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Classical Music in NYC This Week


Yannick Nézet-Séguin conducting the Philadelphia Orchestra at Carnegie Hall. See listing below.

Michelle V. Agins/The New York Times

Our guide to the city’s best classical music and opera.

BLUE HERON at Corpus Christi Church (Oct. 1, 4 p.m.). A continuing marvel of Boston’s music scene, this superb choir has been making its way through the music of Johannes Ockeghem, the 15th-century Flemish composer. Part of the Music Before 1800 series, this is the conductor Scott Metcalfe’s sixth program of a run that will last until 2021, and it includes the “Missa Au travail suis” and the “Missa Ma maistresse.”
212-666-9266, mb1800.org

‘CROSSING’ at BAM Howard Gilman Opera House (Oct. 3, 5 and 7, 7:30 p.m.; Oct. 8, 3 p.m.). Matthew Aucoin, the composer-conductor wunderkind, brings to New York an opera based on the diaries of Walt Whitman, and set in a hospital during the Civil War. From the 2015 premiere in Boston also come the ensemble A Far Cry, the baritone Rod Gilfry as Whitman, the tenor Alexander Lewis as the young soldier he falls for, and the director Diane Paulus, artistic director of the American Repertory Theater.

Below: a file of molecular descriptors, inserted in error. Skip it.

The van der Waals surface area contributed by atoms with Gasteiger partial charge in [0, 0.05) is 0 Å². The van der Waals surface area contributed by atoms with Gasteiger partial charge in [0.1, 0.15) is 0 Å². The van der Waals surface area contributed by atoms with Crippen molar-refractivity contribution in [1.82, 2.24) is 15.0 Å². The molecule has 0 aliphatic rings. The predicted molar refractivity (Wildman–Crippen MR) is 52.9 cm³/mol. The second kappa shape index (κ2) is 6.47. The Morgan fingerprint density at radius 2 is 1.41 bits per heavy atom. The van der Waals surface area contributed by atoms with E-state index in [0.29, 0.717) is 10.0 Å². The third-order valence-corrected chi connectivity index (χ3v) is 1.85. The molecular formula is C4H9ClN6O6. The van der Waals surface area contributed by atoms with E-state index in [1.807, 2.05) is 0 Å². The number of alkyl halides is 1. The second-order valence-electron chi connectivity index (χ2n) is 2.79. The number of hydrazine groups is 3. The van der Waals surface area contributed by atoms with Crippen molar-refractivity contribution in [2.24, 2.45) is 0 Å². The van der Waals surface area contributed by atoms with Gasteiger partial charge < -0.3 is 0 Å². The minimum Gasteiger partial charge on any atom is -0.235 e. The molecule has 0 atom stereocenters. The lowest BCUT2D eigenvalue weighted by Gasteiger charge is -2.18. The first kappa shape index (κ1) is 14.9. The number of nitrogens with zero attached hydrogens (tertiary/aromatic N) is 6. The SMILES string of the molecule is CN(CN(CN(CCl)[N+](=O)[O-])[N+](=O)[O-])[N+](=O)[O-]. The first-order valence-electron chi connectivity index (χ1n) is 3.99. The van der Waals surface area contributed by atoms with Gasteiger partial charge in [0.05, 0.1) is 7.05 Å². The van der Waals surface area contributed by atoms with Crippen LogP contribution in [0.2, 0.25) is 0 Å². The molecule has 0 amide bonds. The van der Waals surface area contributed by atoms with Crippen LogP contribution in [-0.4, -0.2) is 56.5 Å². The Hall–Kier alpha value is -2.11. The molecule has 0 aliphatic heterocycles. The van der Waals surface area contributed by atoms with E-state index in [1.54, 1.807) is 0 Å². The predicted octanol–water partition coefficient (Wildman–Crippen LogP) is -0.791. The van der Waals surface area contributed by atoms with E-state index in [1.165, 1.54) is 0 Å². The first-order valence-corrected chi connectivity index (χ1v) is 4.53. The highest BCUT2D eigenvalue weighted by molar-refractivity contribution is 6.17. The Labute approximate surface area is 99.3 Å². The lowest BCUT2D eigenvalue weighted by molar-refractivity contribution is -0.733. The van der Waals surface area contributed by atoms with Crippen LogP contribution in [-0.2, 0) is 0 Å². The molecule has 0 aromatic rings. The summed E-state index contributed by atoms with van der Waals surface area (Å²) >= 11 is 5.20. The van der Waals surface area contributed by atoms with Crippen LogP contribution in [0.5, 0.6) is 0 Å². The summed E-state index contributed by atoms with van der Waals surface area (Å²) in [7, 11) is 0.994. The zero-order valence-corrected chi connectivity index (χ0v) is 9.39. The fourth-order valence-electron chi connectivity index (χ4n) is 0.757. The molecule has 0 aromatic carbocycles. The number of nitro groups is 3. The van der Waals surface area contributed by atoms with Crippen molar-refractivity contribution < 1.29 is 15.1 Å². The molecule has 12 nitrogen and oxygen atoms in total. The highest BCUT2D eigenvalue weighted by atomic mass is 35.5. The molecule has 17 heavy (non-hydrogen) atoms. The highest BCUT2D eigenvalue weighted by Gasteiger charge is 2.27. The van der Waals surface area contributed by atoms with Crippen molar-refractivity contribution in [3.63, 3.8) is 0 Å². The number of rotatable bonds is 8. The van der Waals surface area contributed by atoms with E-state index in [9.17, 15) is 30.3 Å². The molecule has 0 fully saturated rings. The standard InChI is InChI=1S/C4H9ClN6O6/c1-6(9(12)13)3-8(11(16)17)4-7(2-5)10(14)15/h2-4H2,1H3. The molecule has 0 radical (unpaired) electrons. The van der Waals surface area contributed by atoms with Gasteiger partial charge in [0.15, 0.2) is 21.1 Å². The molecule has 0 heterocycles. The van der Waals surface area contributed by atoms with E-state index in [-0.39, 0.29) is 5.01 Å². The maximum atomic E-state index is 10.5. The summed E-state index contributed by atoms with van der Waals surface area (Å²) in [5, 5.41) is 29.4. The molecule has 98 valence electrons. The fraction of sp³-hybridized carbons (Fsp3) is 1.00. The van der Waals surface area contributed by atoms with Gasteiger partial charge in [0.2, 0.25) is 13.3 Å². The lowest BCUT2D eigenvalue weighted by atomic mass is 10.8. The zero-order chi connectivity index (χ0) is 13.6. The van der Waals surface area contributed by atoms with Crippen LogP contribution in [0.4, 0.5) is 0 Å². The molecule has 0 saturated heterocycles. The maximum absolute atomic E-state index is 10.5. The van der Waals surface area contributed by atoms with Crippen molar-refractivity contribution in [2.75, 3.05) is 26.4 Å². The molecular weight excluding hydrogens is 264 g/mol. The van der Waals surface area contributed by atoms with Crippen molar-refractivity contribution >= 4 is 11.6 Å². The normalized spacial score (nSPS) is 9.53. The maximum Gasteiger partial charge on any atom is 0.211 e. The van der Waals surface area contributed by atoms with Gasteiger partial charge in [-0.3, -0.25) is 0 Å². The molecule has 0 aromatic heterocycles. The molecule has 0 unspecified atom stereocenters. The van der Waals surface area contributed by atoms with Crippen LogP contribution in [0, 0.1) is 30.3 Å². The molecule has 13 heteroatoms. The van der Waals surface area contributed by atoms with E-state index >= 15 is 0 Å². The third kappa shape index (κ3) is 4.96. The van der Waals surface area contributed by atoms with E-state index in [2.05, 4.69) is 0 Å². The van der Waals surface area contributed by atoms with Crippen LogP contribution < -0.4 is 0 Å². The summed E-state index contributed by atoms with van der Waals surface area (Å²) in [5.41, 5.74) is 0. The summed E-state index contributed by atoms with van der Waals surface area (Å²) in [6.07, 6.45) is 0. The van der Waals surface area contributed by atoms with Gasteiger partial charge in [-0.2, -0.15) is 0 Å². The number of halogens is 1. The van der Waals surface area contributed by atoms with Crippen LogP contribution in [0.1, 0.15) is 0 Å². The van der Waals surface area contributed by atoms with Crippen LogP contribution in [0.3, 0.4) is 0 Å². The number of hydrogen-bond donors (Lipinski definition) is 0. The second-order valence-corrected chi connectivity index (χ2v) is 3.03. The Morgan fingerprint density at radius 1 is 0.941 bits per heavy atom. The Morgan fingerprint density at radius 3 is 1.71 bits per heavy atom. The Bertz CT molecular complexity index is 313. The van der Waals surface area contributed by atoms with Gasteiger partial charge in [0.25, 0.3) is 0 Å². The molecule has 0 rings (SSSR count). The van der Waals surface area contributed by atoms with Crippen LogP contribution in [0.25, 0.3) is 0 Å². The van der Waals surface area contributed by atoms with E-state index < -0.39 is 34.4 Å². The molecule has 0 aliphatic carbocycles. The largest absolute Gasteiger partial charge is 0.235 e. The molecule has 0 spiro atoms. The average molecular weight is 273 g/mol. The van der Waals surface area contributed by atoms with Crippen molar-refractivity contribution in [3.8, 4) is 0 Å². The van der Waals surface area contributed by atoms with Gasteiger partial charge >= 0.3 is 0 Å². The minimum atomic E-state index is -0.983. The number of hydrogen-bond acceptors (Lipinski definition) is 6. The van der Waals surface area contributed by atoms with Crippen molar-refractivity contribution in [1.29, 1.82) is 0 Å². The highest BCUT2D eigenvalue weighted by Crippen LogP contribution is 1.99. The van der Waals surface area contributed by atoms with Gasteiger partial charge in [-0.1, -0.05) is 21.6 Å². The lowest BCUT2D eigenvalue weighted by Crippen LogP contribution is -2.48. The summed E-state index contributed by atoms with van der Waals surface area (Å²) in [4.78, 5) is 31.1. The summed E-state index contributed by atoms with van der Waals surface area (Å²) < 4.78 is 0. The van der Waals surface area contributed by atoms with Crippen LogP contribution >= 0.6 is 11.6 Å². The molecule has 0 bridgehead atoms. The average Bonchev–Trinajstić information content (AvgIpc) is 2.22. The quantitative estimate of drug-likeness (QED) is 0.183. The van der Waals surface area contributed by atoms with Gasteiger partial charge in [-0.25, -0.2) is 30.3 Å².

718-636-4100, bam.org

JUILLIARD415 at the Peter Jay Sharp Theater (Oct. 5, 7:30 p.m.). At a program called “The Genius of Monteverdi,” witness the genius of the conductor William Christie, an early-music exponent without compare. Here he leads the young players of Juilliard’s period-instrument group and an array of their vocalist classmates in several Monteverdi works, including the “Altri canti di Marte,” the “Lamento della ninfa” and the “Ballo delle Ingrate,” which will be staged.
212-799-5000, juilliard.edu

THE KNIGHTS at BRIC (Oct. 5, 8 p.m.). Mendelssohn’s “Italian” Symphony is always nice to hear, but this concert from this Brooklyn orchestral collective is most notable for Britten’s “Les Illuminations,” to be sung by the uncommonly incisive tenor Nicholas Phan.
718-683-5600, bricartsmedia.org

“LA BOHÈME” at the Metropolitan Opera (Oct. 2, 7:30 p.m., and through Nov. 4). Franco Zeffirelli’s picture-postcard Puccini stands as a continuing rebuke to anyone who thinks Peter Gelb is an innovator, and here it returns yet again to Lincoln Center. There are just the 15 performances this season, and the first run of two has the lowest wattage. Angel Blue sings Mimì, Brigitta Kele takes Musetta, and Dmytro Popov is Rodolfo for three nights, before he gives way to Russell Thomas. Note that Sonya Yoncheva plays Mimì in the new year, opposite Michael Fabiano.
212-362-6000, metopera.org

MOMENTA FESTIVAL at Dixon Place Theater (Oct. 1, 7 p.m.). Now in its third year, this festival always comprises four concerts, each one put together by a member of the Momenta Quartet, and each free. They run on consecutive nights through Oct. 4, but the pick of the bunch may be the first evening, curated by the violinist Emilie-Anne Gendron. It includes music by Biber, Michael Small and Alyssa Weinberg for solo violin; “Silence Cosmos” by Kee Yong Chong; and the premiere of a version of the last movement of Schoenberg’s String Quartet No. 2, with a theremin replacing the usual soprano.

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